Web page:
Living in Flow: How to Live and Lead with Less Effort and More Joy

December 18, 2017 | By | Add a Comment

The burden is never life. It’s what you’re thinking and believing about life.
– Byron Katie

You know the feeling of flow. Researchers describe flow as a temporary state during which you are fully present and immersed in what you’re doing. You have an energized focus and results seem to come almost effortlessly. I want flow in my life because I want to feel connected to and supported by something bigger than my own will. I want less friction and resistance and I want to be aligned with the flow of energy around me—and in so doing, to live with more ease and amusement. I want to do work that taps my genius. I want to feel a sense of aliveness in my body, be mentally engaged, and see the possibility in any situation. I want to be emotionally connected to myself and to those around me. I want to notice that essential resources are abundant and I’m giving as much or more than I’m getting. That’s my vision for my life and I am there most of the time. I think many of us are just one degree off from being in flow.

As I described this vision to Frank, a prospective client, he said, “Count me in! Is it expensive?” I said, “The fee should be the least of your worries. Accessing flow will often feel counterintuitive and vulnerable.” Frank knew he had to become a more effective and conscious leader to address the growing paradoxes and dilemmas he faced in his company and his life. He had just celebrated his 50th birthday and his body thought it was his 65th birthday. He knew he was not going to be able to sustain the current work pace. He didn’t want to postpone getting healthy and engaging in his hobbies until he retired. His marriage had grown flat from emotional neglect. He was not experiencing flow.

Who Would You Be Without Your Story?

Flow is available to everybody at any time. It’s not something to attain, it’s something to access. You access flow by letting go of your “story”: those beliefs and filters that distort your reality (what in my book The Business of Wanting More: Why Some Executives Move from Success to Significance and Others Don’t, I refer to as your “Bubble”). Flow happens when you transcend your story. This is where the work comes in.

If you’re an achiever like me, you have been propelled by your story. My story was: successful people are smart and smart equals studiousness. This belief led to self-consciousness because I wanted to appear competent and associate only with successful people. My story was formed by noticing what was important to my parents. In fact, I was a horrible classroom learner and became convinced I wouldn’t amount to much. I was in my twenties before I came to appreciate the various forms in which intelligence comes and learned that good students are not always successful in life. Our stories come from our conditioning and they can lead to insecurities, ineffective behavior, and unhappiness. Fortunately, our stories are not true.

Frank was unaware of his story. In addition of playing the role of CEO, he had no idea that he was playing the role of hero and trying to prove himself worthy of his success. He was taking on tasks that were unessential and not in his genius. He was doing and accumulating more and more in an attempt to feel validated. He was convinced that money and business success would lead to freedom and Godliness. Frank’s story was fueling his drive while creating a leadership and relationship blind spot that limited his ability to move to the next level of leadership capacity and be happier.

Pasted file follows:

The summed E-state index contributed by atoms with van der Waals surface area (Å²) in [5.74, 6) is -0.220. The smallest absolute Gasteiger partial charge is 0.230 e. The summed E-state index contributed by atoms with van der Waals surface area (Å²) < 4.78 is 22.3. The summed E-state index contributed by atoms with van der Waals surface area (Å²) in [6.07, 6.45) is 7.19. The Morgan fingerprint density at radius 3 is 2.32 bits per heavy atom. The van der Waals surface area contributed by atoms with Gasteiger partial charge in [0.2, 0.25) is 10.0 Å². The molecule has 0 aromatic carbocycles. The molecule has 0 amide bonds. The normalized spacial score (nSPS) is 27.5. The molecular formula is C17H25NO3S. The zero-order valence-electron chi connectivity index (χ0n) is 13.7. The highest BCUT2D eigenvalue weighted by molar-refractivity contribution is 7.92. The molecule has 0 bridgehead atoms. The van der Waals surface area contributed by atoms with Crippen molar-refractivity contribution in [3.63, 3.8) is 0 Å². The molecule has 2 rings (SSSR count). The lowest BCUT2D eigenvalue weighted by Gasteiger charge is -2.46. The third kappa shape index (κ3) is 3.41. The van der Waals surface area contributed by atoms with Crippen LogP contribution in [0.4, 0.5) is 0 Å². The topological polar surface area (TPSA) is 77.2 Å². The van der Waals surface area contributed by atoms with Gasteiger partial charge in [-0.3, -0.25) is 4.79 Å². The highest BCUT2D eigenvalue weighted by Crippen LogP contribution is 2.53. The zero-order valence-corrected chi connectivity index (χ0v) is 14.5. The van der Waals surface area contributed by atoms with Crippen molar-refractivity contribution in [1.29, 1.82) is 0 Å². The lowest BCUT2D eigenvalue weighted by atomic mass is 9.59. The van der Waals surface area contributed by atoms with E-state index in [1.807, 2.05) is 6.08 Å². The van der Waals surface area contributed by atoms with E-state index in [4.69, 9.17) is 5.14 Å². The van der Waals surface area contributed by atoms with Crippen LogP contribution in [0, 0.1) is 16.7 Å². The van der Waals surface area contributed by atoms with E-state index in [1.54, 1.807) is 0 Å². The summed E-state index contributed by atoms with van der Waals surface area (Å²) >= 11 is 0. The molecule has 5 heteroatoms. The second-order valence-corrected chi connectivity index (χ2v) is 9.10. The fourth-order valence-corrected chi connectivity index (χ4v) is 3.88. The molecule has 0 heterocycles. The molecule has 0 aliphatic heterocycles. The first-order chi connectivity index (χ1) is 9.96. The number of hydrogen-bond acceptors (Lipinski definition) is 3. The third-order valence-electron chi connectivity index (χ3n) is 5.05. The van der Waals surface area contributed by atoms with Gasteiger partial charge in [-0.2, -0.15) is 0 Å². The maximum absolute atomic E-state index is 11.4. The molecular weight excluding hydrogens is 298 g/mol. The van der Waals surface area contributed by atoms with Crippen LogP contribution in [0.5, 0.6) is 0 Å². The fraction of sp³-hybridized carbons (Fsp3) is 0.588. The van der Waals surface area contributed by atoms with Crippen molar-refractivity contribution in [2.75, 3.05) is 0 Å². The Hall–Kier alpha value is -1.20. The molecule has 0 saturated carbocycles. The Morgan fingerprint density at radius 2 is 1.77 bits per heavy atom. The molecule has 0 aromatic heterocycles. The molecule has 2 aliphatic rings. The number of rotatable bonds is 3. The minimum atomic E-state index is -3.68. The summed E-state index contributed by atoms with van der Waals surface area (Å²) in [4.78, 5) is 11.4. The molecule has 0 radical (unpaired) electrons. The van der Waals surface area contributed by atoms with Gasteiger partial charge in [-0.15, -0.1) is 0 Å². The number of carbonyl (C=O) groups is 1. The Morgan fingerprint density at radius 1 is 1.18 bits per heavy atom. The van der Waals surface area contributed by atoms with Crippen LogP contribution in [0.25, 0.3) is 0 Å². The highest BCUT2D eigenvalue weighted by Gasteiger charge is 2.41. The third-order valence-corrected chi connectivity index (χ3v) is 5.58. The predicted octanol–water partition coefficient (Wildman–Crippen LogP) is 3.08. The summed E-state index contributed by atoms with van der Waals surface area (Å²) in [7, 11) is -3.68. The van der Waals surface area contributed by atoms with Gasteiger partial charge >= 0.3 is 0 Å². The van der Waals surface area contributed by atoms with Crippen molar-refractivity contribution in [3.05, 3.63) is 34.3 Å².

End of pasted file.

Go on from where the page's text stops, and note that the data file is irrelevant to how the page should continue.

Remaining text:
Accessing Flow

What’s keeping you from being in flow? To access flow, become aware of your filters. Look for what’s not working in your life. What are you resisting or avoiding? Notice your emotional reactions and those times you are absolutely convinced that you are in the right. Any of these triggers are indications you may be stuck in your story. Look no further than the mirror for the source of your problem as well as your solution. Do what you can to suspend your stories about how people should behave, how things should turn out, and what you “should” or “have” to do.

When you let go of your story and trust the truth that you are not in control of everything, you are free to align your life with a bigger story. You can clear out your expectations and distortions and experience flow. It could be just a simple shift in perspective. Your life in flow becomes an adventure filled with innovation and unpredictable possibilities. In flow, you tap into your whole mind/body/heart intelligence as if you stepped into another dimension. What’s one belief, decision, candid conversation, surrender, or “yes” that is blocking you from flow?

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About the Author (Author Profile)

Executive coach, top team facilitator, author and speaker. I work with individual leaders and their teams to help navigate personal and professional transitions and to increase leadership capacity and improve communication and relationship skills. I founded my coaching firm in 2001 following 12 years asa CEO. Check out more on me and my coaching process in my book "The Business of Wanting More: Why Some Executives Move from Success to Fulfillment and Others Don't"

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